The Chicago Tribune has a Photo Gallery: A History of Glenview. Take a peak to see another wonderful place to live...

Eleanor Roosevelt came to town for the Roosevelt Pool dedication. It is a circular pool that gradually deepens as if going to the beach. Great place for the community kids to swim.


Wednesday, April 22, 2015

Hometown Wonders

My husband caught a bit of the nostalgic bug the other day. He discovered a Chicago Tribune photo gallery of his beloved hometown of Northbrook, Illinois. I have never met a family who absolutely loved their hometown as my in-laws do.

It must have been a magical place. Northbrook (originally Shermerville) was a small town back in the 1950s. Here is a link to the website should you wish to see what Northbrook/Shermerville was all about.

Chicago Tribune Photo Gallery: A history of Northbrook

Seeing his great uncle in the volunteer fire department brought a smile to my husband's face. Memories spilled out as he walked back in time.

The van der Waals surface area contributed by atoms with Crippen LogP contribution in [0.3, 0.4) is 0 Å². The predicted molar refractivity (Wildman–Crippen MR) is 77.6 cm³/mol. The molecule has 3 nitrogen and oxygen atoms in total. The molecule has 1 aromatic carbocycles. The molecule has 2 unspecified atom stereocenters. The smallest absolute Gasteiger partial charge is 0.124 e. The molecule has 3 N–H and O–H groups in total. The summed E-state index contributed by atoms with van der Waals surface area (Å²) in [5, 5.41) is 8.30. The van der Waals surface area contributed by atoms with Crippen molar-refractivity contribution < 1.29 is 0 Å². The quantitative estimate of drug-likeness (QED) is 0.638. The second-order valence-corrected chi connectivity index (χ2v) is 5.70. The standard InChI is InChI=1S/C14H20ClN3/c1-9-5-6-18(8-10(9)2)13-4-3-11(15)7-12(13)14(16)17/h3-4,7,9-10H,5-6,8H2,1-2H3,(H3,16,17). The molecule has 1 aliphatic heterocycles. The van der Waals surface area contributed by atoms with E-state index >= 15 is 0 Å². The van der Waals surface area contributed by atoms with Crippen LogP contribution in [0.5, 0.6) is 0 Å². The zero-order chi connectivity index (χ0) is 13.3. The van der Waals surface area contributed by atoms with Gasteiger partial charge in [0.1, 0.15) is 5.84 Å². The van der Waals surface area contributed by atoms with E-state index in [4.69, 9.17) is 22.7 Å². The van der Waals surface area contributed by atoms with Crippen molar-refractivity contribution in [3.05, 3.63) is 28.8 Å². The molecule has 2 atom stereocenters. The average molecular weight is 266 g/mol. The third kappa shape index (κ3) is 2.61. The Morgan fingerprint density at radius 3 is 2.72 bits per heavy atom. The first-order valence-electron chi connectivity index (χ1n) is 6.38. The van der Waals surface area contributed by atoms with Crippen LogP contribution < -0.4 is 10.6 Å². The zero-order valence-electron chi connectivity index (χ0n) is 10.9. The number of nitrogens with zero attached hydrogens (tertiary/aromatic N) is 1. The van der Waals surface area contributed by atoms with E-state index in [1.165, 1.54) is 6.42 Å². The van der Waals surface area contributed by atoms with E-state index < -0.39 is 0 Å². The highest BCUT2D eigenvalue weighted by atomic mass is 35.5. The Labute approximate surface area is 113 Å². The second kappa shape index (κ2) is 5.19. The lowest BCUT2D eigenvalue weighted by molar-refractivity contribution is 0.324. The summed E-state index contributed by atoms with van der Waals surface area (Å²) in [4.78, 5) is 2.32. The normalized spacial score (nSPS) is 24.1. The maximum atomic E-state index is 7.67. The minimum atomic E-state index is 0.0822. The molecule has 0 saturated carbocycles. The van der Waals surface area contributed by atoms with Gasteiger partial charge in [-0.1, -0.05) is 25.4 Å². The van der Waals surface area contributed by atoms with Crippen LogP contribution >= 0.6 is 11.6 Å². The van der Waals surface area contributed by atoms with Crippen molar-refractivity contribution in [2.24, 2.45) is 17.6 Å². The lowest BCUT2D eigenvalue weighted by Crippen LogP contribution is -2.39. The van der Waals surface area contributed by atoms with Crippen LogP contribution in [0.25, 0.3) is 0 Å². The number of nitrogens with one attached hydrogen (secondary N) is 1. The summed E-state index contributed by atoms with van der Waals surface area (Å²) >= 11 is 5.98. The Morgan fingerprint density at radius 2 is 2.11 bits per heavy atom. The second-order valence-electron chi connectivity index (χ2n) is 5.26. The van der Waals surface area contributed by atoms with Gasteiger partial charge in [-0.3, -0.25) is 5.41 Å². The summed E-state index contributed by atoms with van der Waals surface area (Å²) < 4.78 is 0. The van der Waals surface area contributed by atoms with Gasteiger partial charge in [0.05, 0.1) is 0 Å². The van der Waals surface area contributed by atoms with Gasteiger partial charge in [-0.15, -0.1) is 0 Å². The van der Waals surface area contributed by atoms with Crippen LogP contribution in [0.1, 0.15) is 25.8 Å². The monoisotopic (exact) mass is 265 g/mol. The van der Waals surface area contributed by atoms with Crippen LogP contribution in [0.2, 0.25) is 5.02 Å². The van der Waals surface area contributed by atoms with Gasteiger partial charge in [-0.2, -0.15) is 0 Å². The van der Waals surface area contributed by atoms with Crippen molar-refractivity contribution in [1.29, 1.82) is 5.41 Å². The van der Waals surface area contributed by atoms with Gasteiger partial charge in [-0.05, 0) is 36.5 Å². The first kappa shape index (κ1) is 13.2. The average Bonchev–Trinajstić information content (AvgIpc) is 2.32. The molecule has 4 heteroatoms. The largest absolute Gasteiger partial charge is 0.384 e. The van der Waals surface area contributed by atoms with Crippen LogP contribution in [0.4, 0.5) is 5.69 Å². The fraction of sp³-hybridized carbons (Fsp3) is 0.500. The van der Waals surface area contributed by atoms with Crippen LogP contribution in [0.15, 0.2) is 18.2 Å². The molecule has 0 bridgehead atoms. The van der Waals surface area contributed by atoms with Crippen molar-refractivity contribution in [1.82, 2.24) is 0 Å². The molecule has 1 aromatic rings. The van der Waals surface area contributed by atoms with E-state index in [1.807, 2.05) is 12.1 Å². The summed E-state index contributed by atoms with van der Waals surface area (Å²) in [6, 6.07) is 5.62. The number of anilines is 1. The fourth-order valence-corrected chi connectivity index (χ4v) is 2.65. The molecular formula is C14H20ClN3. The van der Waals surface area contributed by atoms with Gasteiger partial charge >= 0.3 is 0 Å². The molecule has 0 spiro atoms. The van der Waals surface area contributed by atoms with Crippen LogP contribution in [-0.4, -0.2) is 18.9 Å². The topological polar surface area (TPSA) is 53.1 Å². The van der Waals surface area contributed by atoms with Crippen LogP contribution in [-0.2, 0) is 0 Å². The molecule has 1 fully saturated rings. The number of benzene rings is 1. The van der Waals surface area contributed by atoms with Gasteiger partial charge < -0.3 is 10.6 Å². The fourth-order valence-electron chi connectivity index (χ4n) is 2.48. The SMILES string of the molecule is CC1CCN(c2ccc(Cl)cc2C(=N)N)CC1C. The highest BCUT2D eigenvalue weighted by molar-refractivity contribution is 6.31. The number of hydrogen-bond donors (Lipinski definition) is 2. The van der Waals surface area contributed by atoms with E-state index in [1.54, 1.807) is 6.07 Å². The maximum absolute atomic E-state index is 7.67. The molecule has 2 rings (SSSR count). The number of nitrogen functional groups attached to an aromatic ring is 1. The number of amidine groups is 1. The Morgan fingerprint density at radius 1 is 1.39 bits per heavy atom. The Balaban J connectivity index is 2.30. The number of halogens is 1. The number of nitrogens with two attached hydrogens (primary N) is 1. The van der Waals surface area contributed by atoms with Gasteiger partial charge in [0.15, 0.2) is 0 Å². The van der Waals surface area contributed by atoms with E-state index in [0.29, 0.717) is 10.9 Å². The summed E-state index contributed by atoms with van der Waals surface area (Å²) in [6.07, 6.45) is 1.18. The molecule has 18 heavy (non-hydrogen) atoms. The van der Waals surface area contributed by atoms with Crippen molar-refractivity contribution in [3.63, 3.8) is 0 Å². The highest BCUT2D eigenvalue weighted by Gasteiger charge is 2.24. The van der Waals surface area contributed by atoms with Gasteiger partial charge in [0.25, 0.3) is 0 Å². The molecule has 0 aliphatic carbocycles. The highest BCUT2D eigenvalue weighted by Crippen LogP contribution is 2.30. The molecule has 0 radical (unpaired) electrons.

Then there was a terrible train accident in downtown. HIs best buddy's mother was killed when her car was caught on the train tracks. The whole town rallied around the unfortunate family.

Don't miss the photograph of the whole town welcoming Anne Henning and Diane Holum as they arrive home from the Winter Olympics in 1972. Northbrook was a mecca for speed skaters back then.

Looks to me that Northbrook was indeed a special place. Perhaps there is a photo gallery somewhere on the internet for your hometown???


From the Heart 2

Vanderbilt Beach in Naples, Florida did not yield any genealogical finds this year. Here is a heartfelt repost of a from 27 April 2012.

Under the Beach Umbrella

 Captiva Island’s beach umbrella yielded yet another genealogical surprise! My smart phone did make more than one appearance on the beach. Tucked safely away in my beach bag, I heard that familiar tone . . . I had a message. This message came from my cousin, Sharon, reporting that she had found a family photograph and was sharing her discovery.